I must admit to having liked the Draft Willard Mittbot Romney facebook page and am sorely tempted to sign the petition. Why? Because it's good for the satire biz. There has rarely been a stiffer, more awkwardly unintentionally funny candidate in my lifetime. Mitt could become the Adlai Stevenson of the 21st Century: a noble two-time loser who kept his party from nominating a nutjob. Hey, wait a minute: Adlai had strong support even if he lost. His second try was a kamikaze run against the very popular General/President Eisenhower who strangers all liked as opposed to Mittbot who is just strange. Bad analogy: I always felt badly for Adlai...
I am not the only liberal blogger pulling for a Romney 2016 redemption tour, the estimable TBogg is ready to mock Willard too:
In a move that can be seen as either desperation or ‘we’re all gonna die anyway, so what the hell?’ conservatives are casting their eyes westward to a man — a stoic man, an honest and true man of values, standing knee deep in the Pacific Ocean watching the sun go down on America — as their savior in 2016.
That man is a man called Mitt. Family man, businessman, gentle and attentive lover, and owner of both a car elevator and a losing career in elections.
Surveying the 2016 GOP field and falling into a pit of existential dread and despair where there is no light, no hope, no exit, nothing but a bleak meaningless abyss of wretchedness and desolation, Republicans see hope in the sparkle of Mitt Romney’s eyes and the Earth-mother joy in life his wife Ann brings to the party.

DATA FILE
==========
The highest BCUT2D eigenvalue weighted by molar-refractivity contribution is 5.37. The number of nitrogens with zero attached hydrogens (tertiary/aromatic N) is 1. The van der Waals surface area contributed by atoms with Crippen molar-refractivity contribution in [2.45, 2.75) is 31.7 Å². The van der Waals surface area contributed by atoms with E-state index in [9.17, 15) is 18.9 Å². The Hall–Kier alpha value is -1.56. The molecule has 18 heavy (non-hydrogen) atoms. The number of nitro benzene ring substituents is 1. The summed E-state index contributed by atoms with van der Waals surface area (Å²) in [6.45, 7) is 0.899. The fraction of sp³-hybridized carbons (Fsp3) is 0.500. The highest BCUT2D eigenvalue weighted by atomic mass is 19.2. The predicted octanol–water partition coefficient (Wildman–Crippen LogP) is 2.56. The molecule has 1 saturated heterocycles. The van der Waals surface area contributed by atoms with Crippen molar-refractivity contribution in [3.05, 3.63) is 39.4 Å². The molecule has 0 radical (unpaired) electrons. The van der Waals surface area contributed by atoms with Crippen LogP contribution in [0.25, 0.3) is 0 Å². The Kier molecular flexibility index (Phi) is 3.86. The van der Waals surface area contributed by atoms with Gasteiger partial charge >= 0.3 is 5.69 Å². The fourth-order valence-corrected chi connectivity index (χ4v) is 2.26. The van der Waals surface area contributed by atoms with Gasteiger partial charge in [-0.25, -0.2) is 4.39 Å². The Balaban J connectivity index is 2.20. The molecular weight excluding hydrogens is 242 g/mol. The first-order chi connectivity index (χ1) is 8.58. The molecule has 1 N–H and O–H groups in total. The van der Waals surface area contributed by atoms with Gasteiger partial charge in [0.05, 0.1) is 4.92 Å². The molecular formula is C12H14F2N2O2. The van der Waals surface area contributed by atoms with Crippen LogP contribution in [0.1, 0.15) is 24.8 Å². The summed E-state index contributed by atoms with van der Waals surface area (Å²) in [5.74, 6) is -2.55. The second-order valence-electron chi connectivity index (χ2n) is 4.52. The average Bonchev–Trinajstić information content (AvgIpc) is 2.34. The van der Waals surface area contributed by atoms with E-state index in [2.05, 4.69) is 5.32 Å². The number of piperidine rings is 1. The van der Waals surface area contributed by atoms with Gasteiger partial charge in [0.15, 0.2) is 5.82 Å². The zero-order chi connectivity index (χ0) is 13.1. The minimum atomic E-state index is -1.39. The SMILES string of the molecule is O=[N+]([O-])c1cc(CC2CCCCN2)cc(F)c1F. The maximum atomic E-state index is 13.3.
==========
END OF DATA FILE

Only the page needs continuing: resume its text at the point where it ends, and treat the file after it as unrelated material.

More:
I, for one, wept when I read this deeply emotional passage replete with reminders of Rafalaca and wild eyed Romney chirren. It is time for the Mittbot to have another revelation, override his family's inevitable objections, and attempt once again to become America's national priesthood holder. Do it for the satirists, sir...
Finally, the documentary that attempted to prove that he's not a robot, Mitt, is available for free on the YouTube. It cannot be embedded but it's worth a click. The attempt to humanize Willard is somewhat successful, he's just as awkward with his family as he is onstage. Ann Romney, however, comes off as the Cruella Deville of the prairie and most of her sons as entitled dicks in the classic LDS little God fashion. It also largely takes place in hotel suites, corridors and elevators, which makes it oddly claustrophobic. I began to wonder if Morley Safer was involved in the production but apparently he was not...
Run, Willard, run.
Morning, good people! Well, come on - those rotting drums of Freeper sludge aren't going to open themselves, ya know.
Let's start with a little - Arkansnide!
Attorney [MS Teapartier] who faced charges in Cochran wife photo scandal, has been found dead
WLOX-TV ^ | June 27, 2014 | Brad Conaway
Posted on 6/27/2014 10:15:08 AM by don-o
JACKSON, MS (Mississippi News Now) -